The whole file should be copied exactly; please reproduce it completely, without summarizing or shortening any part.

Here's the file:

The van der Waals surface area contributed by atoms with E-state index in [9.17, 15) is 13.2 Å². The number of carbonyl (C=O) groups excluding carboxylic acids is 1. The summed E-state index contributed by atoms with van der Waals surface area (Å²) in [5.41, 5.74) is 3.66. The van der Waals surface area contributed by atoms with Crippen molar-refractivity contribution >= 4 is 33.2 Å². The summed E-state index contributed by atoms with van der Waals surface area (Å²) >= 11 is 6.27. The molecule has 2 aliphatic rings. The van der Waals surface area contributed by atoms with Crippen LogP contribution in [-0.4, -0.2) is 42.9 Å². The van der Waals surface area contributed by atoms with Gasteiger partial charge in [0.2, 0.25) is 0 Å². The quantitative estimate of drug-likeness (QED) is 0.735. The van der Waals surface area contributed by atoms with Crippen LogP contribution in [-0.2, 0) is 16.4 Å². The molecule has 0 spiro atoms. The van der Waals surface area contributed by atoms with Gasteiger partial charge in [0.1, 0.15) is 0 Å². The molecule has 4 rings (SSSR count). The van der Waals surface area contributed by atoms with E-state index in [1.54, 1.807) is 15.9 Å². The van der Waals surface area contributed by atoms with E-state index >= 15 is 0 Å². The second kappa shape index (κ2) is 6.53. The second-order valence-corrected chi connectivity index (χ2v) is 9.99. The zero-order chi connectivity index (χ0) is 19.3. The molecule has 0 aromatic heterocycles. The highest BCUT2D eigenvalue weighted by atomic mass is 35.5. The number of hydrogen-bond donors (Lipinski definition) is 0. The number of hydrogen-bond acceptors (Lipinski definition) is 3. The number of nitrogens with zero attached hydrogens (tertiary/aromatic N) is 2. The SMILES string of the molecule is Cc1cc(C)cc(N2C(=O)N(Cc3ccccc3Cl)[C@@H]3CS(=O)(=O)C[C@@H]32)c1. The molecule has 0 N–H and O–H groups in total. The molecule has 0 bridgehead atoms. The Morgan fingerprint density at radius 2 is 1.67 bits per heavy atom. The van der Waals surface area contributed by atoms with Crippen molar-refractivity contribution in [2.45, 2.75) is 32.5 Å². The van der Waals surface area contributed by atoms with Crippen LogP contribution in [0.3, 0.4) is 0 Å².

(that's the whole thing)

The van der Waals surface area contributed by atoms with E-state index in [9.17, 15) is 13.2 Å². The number of carbonyl (C=O) groups excluding carboxylic acids is 1. The summed E-state index contributed by atoms with van der Waals surface area (Å²) in [5.41, 5.74) is 3.66. The van der Waals surface area contributed by atoms with Crippen molar-refractivity contribution >= 4 is 33.2 Å². The summed E-state index contributed by atoms with van der Waals surface area (Å²) >= 11 is 6.27. The molecule has 2 aliphatic rings. The van der Waals surface area contributed by atoms with Crippen LogP contribution in [-0.4, -0.2) is 42.9 Å². The van der Waals surface area contributed by atoms with Gasteiger partial charge in [0.2, 0.25) is 0 Å². The quantitative estimate of drug-likeness (QED) is 0.735. The van der Waals surface area contributed by atoms with Crippen LogP contribution in [-0.2, 0) is 16.4 Å². The molecule has 0 spiro atoms. The van der Waals surface area contributed by atoms with Gasteiger partial charge in [0.1, 0.15) is 0 Å². The molecule has 4 rings (SSSR count). The van der Waals surface area contributed by atoms with E-state index in [1.54, 1.807) is 15.9 Å². The van der Waals surface area contributed by atoms with E-state index >= 15 is 0 Å². The second kappa shape index (κ2) is 6.53. The second-order valence-corrected chi connectivity index (χ2v) is 9.99. The zero-order chi connectivity index (χ0) is 19.3. The molecule has 0 aromatic heterocycles. The highest BCUT2D eigenvalue weighted by atomic mass is 35.5. The number of hydrogen-bond donors (Lipinski definition) is 0. The number of hydrogen-bond acceptors (Lipinski definition) is 3. The number of nitrogens with zero attached hydrogens (tertiary/aromatic N) is 2. The SMILES string of the molecule is Cc1cc(C)cc(N2C(=O)N(Cc3ccccc3Cl)[C@@H]3CS(=O)(=O)C[C@@H]32)c1. The molecule has 0 N–H and O–H groups in total. The molecule has 0 bridgehead atoms. The Morgan fingerprint density at radius 2 is 1.67 bits per heavy atom. The van der Waals surface area contributed by atoms with Crippen molar-refractivity contribution in [2.45, 2.75) is 32.5 Å². The van der Waals surface area contributed by atoms with Crippen LogP contribution in [0.3, 0.4) is 0 Å².